In Shenandoah, Virginia, widower farmer Charlie Anderson lives a peaceful life with his six sons - Jacob, James, Nathan, John, Henry and Boy, his daughter Jennie, and his daughter-in-law ... See full summary »
In a marksmanship contest, Lin McAdam wins a prized Winchester rifle, which is immediately stolen by the runner-up, Dutch Henry Brown. This "story of a rifle" then follows McAdams' pursuit, and the rifle as it changes hands, until a final showdown and shoot-out on a rocky mountain precipice. Written by
Herman Seifer <email@example.com>
The end of the film influenced the 2010 video game "Red Dead Redemption." Both film and game feature a lead villain named Dutch who dies after falling from a cliff face. See more »
This movie is based on a rifle-shooting competition held in Dodge
City on 4 July 1876. During a poker game in the movie, Dutch refers to a "Dead Man's Hand". The "Dead Man's Hand" refers to the hand Wild Bill Hickock was holding when he was shot in the back by Jack McCall on 2 August 1876 - less than a month later. It was too soon for the "Dead Man's Hand" to be a famous phrase. See more »
Say, ah, about these Indians. It seems like they hardly ever attack at night.
Well, they figure if they are killed in the dark, the Great Spirit can't find their souls and whip 'em up into heaven... or something like that.
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The film's opening prologue states: This is a story of the Winchester Rifle Model 1873 "The gun that won the West" To cowman, outlaw, peace officer or soldier, the Winchester '73 was a treasured possession. An Indian would sell his soul to own one... See more »
lonesome cowboy (James Stewart) tracks the evil brother who stole his beloved rifle.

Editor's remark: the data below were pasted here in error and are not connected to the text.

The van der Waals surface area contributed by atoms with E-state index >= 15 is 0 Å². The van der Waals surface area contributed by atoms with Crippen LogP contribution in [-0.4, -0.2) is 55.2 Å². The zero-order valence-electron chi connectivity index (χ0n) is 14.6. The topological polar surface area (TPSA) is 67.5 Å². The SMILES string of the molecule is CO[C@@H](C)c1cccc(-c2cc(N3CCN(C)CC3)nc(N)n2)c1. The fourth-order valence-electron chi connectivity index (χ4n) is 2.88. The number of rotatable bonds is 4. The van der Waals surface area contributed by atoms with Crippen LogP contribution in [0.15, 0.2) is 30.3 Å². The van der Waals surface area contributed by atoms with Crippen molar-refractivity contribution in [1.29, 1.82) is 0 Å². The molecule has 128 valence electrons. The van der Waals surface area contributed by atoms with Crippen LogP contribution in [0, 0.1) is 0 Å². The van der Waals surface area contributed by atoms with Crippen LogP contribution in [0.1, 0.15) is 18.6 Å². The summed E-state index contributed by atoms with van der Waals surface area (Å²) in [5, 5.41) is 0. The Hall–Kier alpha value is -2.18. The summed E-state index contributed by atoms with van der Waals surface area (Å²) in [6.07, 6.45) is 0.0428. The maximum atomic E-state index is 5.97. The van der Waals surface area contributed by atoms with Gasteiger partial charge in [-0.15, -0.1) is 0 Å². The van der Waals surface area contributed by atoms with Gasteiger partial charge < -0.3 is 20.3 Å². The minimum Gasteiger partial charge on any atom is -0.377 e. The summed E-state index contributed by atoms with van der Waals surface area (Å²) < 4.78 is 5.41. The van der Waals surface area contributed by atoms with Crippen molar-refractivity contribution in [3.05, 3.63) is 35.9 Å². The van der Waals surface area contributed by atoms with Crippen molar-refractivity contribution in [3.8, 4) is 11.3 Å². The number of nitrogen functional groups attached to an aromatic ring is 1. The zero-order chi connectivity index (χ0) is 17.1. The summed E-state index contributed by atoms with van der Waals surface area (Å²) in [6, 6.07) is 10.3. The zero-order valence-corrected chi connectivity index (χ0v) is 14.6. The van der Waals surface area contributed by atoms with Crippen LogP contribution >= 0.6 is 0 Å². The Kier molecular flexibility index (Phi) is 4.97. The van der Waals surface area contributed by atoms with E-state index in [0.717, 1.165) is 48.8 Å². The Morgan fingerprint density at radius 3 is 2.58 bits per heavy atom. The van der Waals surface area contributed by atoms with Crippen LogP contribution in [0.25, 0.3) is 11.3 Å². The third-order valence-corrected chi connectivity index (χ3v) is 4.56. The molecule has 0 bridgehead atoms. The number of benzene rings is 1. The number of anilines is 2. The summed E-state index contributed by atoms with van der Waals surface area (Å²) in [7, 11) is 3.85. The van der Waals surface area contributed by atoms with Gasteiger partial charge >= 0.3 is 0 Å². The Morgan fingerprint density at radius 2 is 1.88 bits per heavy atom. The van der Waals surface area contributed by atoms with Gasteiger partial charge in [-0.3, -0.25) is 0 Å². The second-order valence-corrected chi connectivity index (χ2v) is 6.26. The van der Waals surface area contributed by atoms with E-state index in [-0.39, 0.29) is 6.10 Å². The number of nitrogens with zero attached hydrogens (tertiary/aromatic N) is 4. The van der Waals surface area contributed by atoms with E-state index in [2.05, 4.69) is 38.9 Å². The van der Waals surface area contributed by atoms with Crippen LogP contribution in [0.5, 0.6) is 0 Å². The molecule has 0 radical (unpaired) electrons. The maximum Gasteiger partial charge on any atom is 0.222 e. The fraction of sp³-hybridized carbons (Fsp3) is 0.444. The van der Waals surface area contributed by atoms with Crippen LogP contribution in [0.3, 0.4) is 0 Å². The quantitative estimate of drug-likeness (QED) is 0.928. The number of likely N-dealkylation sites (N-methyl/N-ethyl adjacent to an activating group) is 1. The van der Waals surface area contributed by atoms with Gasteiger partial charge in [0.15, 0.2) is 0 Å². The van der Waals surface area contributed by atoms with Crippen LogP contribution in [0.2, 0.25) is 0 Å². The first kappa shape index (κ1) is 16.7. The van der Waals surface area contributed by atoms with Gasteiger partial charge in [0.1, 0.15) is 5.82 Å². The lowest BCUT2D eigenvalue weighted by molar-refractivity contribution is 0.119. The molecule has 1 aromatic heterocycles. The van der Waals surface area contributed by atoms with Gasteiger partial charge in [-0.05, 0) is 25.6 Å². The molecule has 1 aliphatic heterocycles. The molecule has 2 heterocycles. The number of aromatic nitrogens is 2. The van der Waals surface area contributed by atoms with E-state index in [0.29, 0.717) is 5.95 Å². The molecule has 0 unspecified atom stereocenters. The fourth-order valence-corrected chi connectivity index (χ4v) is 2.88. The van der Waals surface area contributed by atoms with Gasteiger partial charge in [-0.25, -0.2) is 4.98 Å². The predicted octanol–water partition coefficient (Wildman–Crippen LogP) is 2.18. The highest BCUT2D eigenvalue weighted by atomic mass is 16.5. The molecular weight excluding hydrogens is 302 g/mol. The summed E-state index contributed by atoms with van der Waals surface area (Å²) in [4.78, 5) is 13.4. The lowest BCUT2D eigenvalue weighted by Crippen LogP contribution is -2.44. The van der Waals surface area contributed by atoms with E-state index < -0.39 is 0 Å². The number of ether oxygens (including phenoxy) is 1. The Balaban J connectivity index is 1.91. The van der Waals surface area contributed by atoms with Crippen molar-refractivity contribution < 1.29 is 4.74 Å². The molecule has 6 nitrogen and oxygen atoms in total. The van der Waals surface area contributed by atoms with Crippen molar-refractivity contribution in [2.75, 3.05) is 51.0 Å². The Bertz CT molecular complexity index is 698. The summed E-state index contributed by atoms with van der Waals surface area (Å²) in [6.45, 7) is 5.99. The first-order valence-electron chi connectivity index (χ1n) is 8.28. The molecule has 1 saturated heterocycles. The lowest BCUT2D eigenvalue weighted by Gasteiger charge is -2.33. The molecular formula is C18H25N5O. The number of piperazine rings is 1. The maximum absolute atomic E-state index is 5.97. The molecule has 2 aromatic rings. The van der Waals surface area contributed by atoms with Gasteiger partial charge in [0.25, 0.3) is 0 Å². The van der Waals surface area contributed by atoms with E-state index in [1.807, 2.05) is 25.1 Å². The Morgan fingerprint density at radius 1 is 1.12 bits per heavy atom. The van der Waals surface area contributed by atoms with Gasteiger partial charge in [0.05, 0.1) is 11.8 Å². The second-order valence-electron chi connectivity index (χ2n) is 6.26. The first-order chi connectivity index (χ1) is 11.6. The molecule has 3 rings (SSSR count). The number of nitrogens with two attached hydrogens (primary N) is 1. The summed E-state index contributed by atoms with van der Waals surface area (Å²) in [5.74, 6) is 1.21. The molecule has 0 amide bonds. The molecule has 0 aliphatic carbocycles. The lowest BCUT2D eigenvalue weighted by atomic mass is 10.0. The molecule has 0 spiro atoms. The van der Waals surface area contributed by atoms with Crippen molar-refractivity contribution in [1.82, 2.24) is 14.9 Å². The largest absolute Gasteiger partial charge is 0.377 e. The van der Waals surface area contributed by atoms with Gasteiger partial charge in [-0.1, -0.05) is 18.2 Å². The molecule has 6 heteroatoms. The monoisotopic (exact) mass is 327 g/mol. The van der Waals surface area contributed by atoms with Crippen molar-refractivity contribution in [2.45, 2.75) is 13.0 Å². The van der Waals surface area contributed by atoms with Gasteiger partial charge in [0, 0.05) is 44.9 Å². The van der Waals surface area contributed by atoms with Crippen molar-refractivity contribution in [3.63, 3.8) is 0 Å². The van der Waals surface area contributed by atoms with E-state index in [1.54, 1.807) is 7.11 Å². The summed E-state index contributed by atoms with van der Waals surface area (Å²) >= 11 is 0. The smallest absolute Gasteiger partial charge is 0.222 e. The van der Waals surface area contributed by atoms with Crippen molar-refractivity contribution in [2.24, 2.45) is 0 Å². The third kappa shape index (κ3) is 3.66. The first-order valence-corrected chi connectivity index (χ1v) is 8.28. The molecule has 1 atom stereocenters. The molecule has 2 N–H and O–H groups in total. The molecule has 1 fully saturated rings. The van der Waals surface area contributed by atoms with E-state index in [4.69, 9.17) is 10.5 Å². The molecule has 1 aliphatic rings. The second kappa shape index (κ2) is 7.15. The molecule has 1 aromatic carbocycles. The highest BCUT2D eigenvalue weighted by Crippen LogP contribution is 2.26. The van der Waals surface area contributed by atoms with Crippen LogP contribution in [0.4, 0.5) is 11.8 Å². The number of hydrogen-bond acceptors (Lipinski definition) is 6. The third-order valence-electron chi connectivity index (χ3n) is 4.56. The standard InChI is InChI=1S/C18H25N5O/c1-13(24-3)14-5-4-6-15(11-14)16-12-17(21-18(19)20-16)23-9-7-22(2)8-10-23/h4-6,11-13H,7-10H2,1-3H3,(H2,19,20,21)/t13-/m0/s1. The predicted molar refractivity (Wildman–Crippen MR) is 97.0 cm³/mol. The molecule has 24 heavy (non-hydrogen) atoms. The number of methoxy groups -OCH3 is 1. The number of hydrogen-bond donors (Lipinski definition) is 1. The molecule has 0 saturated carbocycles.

Buffs of the adult western that flourished in the 1950s try and trace its origins to the film that kicked off the syndrome. Of course, we can go back to Howard Hawks's Red River (1948) or further still to John Ford's My Darling Clementine (1946), but if we want to stick with this single decade, then it has to be one of a couple of films made in that era's initial year. One is "The Gunfighter," an exquisitely grim tale of a famed gunslinger (Ringo) facing his last shootout. Another from that same year is "Winchester '73," and it's worth noting that Millard Mitchell appears in both as grim, mustached, highly realistic range riders. In The Gunfighter, he's the town marshal expected to arrest Ringo but once rode with him in an outlaw gang. In Winchester, he's the sidekick to Jimmy Stewart, a kind of Horatio to Stewart's Hamlet in this epic/tragic tale. The plot is simple enough: Stewart's lonesome cowpoke wins a remarkable Winchester in a shooting match, beating the meanest man in the west (Stephen McNally), who is actually his own brother and caused the death of their father. When the brother steals the gun, Stewart and Mitchell go after him in a cowboy odyssey that takes them all across the frontier, meeting up with both outlaws and Indians. (In one wonderful bit, two future stars - Rock Hudson and Tony Curtis - play an Indian chief and a U.S. cavalry soldier - during a well staged pitched-battle. Dan Duryea steals the whole show as a giggling outlaw leader, while Shelly Winters, just before she began to gain weight, is fine as the shady lady who ties all the plots together. Today, filmmakers would go on for about four hours to bring such an ambitious idea to the screen, but Anthony Mann does so in an extremely economical amount of time, with not a minute wasted. Such western legends as Bat Masterson and Wyatt Earp (terrifically played by Will Geer) make brief appearances, adding to the historicity as well as the epic nature. The final battle between good and bad brothers, high atop a series of jutting rock canyons, is now legendary among western buffs. It's also worth noting that Stewart, however much associated he became with western films, does what is actually his first western leading man role here - yes, he was in Destry Rides Again eleven years earlier, but was cast in that comedy spoof because he seemed so WRONG for westerns!
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